A White House official on Sunday attacked a US court ruling that blocked President Donald Trump’s executive order on immigration as a “judicial usurpation of power” and said the administration was considering a range of options, including a new order. Sustained criticism of the judiciary from the White House comes amid concern among Democrats and legal scholars over Trump’s view of the constitutional principle of judicial independence as the administration seeks to overcome legal setbacks to its travel ban issued on 27 January. It has also become the backdrop against which US senators consider Trump’s Supreme Court nominee, Judge Neil Gorsuch, for a lifetime appointment to the nation’s highest court. Read: With the Muslim ban, Trump poses a threat to […]

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The Number 1 Reason Why Trump Is Good For Stocks

Via ConvergEx’s Nicholas Colas,

 The US equity market is very different than before Election Day 2016, and that’s not just because we are at fresh all-time highs.  There were plenty of new highs from 2013-2016, after all.  What’s different is the lack of sector and asset class correlation now versus 2009 – 2016.


Simply put, they are finally back to normal.  The drop in correlations among the 11 sectors of the S&P 500 has been profound, from 75-80% pre-Election to 57-62% afterwards.  This month’s reading of 57% points to the lasting nature of the change; this is a not blip.



The ramifications of this shift are: 1) lower S&P volatility (because, math) 2) getting sector bets right is now even more critical to outperformance and 3) it applies not only to domestic US equities, but to global managers who must allocate to EAFE and Emerging Market assets (correlations are structurally lower there as well).

It has been 94 days since the US Presidential election and Donald Trump’s surprise win.  In some ways it feels like yesterday, if only because it was not the expected outcome.  And in other ways, it feels like it was years ago.  Especially if you follow US equity markets, which have been remarkably quiescent.  If a modern day Rip Van Winkle went to sleep on November 7th, woke up today, and looked at a chart of the S&P 500 he might think “Oh, Hillary Clinton won…  And everything is status quo.  I am a little surprised US stocks rallied so hard, but there’s no volatility.  Yep – Hillary won.”

To see the effect of the Trump victory, you have to look at something other than price levels; you have to examine asset and sector price correlations.  We have been doing this monthly since 2009, and the story has been largely the same.  Correlations among the 10 (now 11) sectors of the S&P 500 have averaged 80-90%, and Emerging Markets and EAFE (Europe, Asia, Far East) equity markets have similarly tracked US equities.  This was known as ‘Risk On, Risk Off” for much of the post 2009 period of market history.  Everything goes up on the same days, and down on the same days.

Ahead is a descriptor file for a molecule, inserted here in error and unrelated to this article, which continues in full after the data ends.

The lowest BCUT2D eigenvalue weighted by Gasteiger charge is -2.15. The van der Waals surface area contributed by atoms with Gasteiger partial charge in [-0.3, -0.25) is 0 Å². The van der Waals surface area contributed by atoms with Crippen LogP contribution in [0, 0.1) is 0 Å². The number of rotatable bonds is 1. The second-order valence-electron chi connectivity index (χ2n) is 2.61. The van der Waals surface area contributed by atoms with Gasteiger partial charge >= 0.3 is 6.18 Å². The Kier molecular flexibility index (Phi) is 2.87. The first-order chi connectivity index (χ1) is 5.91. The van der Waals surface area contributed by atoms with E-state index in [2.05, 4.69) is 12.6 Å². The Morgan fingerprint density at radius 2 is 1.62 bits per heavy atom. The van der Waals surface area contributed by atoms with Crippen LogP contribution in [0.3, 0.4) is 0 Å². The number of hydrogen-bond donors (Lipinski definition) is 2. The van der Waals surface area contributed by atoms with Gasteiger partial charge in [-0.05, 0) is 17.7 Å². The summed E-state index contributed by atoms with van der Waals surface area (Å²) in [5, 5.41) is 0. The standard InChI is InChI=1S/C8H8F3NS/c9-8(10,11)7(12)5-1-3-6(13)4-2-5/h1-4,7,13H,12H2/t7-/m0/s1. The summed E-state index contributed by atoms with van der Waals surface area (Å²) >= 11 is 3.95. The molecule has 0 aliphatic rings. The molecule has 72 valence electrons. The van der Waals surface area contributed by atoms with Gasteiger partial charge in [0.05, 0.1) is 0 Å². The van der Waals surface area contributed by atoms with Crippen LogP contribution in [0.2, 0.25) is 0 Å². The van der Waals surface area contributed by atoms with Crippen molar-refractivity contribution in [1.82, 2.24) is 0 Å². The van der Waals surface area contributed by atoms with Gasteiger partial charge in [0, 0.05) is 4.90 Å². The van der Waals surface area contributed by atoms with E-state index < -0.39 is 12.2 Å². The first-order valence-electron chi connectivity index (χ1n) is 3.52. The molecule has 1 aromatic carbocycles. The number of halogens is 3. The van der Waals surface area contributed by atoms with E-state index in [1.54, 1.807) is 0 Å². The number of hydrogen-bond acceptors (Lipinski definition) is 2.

Well, the world is very different now, and by a magnitude I would have thought impossible 95 days ago. We have attached some tables and charts to this note (click at the top for the PDF), but here is the highlight reel:

  • Average sector correlations to the S&P 500 were 57.1% last month. On the eve of the US elections, they were 66% and for the prior year they had ranged from 70-80%.  From 2009 – 2015, they were rarely below 80% and were +90% for 5 months straight in 2011. Since the election, sector correlations to the S&P 500 have been 56.8% (December), 61.2% (January) and that 57.1% reading we just mentioned.  Keep in mind that 50% is a good estimate for a pre-Crisis long run average, and we are basically there now after almost a decade of unusually high correlations.
  • The same observation holds for international equity markets. They have been tied at the hip to US stocks since the Financial Crisis as well, but now correlations for the EAFE country stocks to the S&P 500 are 61.4% and for Emerging Market equities it is 34.6%. The ramp down post-US election was a little slower.  Correlations last month were 74.3% (EAFE) and 55.1% (Emerging Markets).
  • The story in other asset classes is mixed. Precious metals (gold and silver) have been consistently in the low-correlation camp since 2009, and remain so today.  High yield corporate bonds are seeing higher correlations to US stocks in the past month (now 72.9%, but 62.5% last month and 54.7% the month before that).  High quality corporates and long dated Treasuries now sport (no surprise) a negative correlation to US stocks (-30.2% and -35.9%, respectively).

Since correlations were uniformly high before Election Day and now have reverted to much lower long term averages, we are going to chalk this up entirely to Donald Trump’s victory.  Nothing else is sufficiently different so as to explain it.  And as much as the recent spate of new highs is a welcomed development, we had new highs before the Election. The drop in correlations is really “New new”.

The big question is “OK, what does this mean?”  Three thoughts to wrap up this note:

Point #1: Lower correlations mean less price volatility in the S&P 500. That’s just math:  the lower the correlation between assets in a portfolio, the lower the overall volatility. That’s one reason why the CBOE VIX Index has been so low (along with realized volatility).  We’ll have to wait and see how much the sector correlations stay low when we get a systemic shock, but for now we can expect volatility to remain under pressure.


Point #2: Getting sector and stock bets right just got a whole lot more serious.  As correlations drift lower, different sectors will tend to show greater price and performance dispersion.  Use Health Care as an example.  Say you underweighted that group at the end of last year.  Big mistake: it is up 4.1% year to date, and only overweights in Tech (+5.9% YTD) and/or Consumer Discretionary (+4.8% YTD) would have saved you so far.  No other sector has better YTD performance than those three.


Point #3: The same goes for international equity portfolios.  Emerging markets are up 8.2% in dollar terms so far in 2017. EAFE is up 3.9% – more than the S&P 500’s 3.1% price return.

We will close with two reminders.

  • Next week is St Valentine’s Day (Tuesday). Make sure whatever you might be getting your significant other arrives on Monday, not Tuesday.  If you leave it up to UPS or FedEx or the local florist, your gift will arrive at 5pm.  You don’t want to leave your special someone hanging, do you?
  • The day after Valentine’s is the unofficial middle of the first quarter. The drop in correlations has put a lot of managers on the back foot. Just consider Financials – last quarter’s “It” sector has underperformed in Q1 (2.1% versus 3.1% for the S&P 500). Or Energy, last year’s big winner and with a lot of funds still overweight (down 3.3% YTD).

That’s the rough part about the sudden drop in correlation; being wrong just got a lot more expensive.  Underperforming groups like Energy and Financials are on a short leash as we transit the mid-quarter point. They both worked today, but they have a lot of ground to cover.  You might not see this turmoil on the market’s surface, but it is there.  And it will most likely get even choppier.